Sunday, April 14

BYD of China is banking on collaborations to boost EV sales in Southeast Asia

BYD, a leading manufacturer of electric vehicles in China, has been on a blitz in Southeast Asia, outpacing competitors like Tesla to take more than a quarter of the market share for EVs sold there.

According to representatives from three partners and analysts, BYD’s early success is based on a pattern of distribution partnerships with big, regional conglomerates that have helped the carmaker expand its reach, test consumer preferences, and navigate the region’s complicated government regulations in addition to offering competitive prices.

While it has a cost, this collaboration strategy, which was once used by Japanese automakers in various Southeast Asian nations, is assisting BYD in quickly increasing its market share in comparison to Tesla’s independent distribution.

“At present, BYD’s primary focus is on brand proliferation rather than optimising profit margins,” said Soumen Mandal, a senior analyst at Counterpoint Research.

“By providing local dealers with more lucrative profit margins, BYD can cultivate trust and loyalty, paving the way for broader expansion.”

Inquiries from Reuters received no response from BYD.

In the modest but rapidly expanding EV market in Southeast Asia, the Chinese manufacturer sold more than 26 percent of all vehicles in the second quarter of 2023. According to Counterpoint, the Atto 3 model, which starts at US$30,000 (RM140,820) in Thailand, was the most popular in the region. In Thailand, Tesla lists the most affordable Model 3 for roughly US$57,500.

After the European Commission last week started a probe into Beijing’s EV subsidies, Southeast Asia, where EV sales accounted for 6.4% of all passenger car sales in the second quarter, may become more significant for Chinese automaker.

“Not a simple market”

Regional distributors for BYD include subsidiaries of Sime Darby in Malaysia and Singapore, Bakrie & Brothers in Indonesia, Ayala Corp. in the Philippines, and Rever Automotive in Thailand.

According to Chee-Kiang Lim, general director for China at auto sales consultancy Urban Science, BYD’s collaborations are assisting it in a market where Chinese automakers do not yet have a proven track record.

“If buyers are unsure or have any concerns, partnering with established players like Sime Darby, Bakrie & Brothers, or Ayala Corp will give them the peace of mind, especially for aftersales support,” he said.

The Shenzhen-based manufacturer will spend close to $500 million building a new facility in Thailand that will start producing 150,000 electric vehicles annually starting in 2024 for export to Southeast Asian and European markets.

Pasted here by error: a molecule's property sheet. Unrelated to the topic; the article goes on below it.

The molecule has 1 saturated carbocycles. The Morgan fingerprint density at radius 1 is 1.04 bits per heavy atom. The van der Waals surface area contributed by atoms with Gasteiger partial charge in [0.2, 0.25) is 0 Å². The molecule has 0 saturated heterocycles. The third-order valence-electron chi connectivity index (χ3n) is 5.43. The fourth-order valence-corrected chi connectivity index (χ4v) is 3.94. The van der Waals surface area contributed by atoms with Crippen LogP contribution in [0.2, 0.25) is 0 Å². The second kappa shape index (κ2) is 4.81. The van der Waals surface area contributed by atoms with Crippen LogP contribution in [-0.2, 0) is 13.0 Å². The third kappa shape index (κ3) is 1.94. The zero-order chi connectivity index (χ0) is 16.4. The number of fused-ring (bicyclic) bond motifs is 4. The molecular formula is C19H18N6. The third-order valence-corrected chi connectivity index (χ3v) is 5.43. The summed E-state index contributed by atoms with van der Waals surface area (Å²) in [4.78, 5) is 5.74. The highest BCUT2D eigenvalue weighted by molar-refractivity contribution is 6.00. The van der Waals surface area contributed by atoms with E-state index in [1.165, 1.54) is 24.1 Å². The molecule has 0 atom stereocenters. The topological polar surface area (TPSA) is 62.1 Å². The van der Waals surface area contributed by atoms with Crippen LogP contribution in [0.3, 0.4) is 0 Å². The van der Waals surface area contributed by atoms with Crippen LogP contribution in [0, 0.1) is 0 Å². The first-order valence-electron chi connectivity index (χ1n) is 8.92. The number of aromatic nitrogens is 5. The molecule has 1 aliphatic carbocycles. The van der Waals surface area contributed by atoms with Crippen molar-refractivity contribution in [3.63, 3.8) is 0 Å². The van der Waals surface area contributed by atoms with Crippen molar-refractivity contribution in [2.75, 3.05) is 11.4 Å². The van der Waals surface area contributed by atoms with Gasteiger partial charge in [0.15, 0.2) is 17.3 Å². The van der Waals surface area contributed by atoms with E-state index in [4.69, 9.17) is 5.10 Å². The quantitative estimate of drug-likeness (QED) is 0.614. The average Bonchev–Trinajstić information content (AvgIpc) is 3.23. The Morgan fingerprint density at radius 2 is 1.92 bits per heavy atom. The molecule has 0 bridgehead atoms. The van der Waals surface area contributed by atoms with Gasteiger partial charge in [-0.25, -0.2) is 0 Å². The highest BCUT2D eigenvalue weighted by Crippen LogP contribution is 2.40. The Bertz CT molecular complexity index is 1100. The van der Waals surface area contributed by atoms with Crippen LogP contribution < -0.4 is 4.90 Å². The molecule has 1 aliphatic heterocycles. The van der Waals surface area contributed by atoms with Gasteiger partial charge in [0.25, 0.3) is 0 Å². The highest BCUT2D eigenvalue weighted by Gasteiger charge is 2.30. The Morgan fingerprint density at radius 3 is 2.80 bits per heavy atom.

The chairman of its automotive division, Antonio Zara, stated that the priority for early expenditure is on brand promotion and getting more people interested in EVs. Ayala Corp’s AC Motors expects to construct a dozen BYD outlets in the Philippines within the next 12 months.

“It’s about busting the myths on range,” he said. “It’s about busting the myth on price and communicating the total cost of ownership.”

From tiny displays inside elevated trains in the Thai city of Bangkok to enormous billboards in rural communities, advertising is everywhere.

When questioned about its marketing and distribution plans, BYD’s Thai partner Rever remained silent.

According to BYD’s chief strategy officer Alex Kim, the company was able to rely on Bakrie & Brothers’ subsidiary VKTR in Indonesia to win a government contract for 52 electric buses for Jakarta.

In addition to government purchases, Kim said that VKTR was in discussions to sell BYD EV buses with sizable domestic companies. “Indonesia is not an easy market to do business on your own,” Kim remarked.

Contesting Tesla

According to Counterpoint, Thai EV consumers made up 24 percent of BYD’s international sales in the second quarter, making Thailand the Chinese automaker’s largest foreign market. By contrast, less than 1 percent of Tesla’s sales are made in this region.

Although it is hiring for Thailand and Malaysia, Tesla’s website now only mentions two locations in the region, both in the affluent city-state of Singapore.

In contrast to Tesla, whose direct-to-consumer strategy is challenging to imitate because no other new EV company enjoys the same level of enthusiasm or Elon Musk’s disproportionate media presence, BYD’s Southeast Asia strategy and its embracing of dealerships.

To attract young, tech-savvy customers to the Chinese brand in Singapore, BYD and its partner Sime Darby Motors are testing a novel strategy.

Five “BYD by 1826” showrooms have been opened by the partnership, which also functions as a fine dining establishment with meals named by BYD EV models.

“With BYD by 1826, we are able to reach out to more customers who want to know more about BYD or [are] new to the BYD brand,” said Jeffrey Gan, the managing director of retail and distribution for Sime Darby Motors in Southeast Asia, Hong Kong and Macau.

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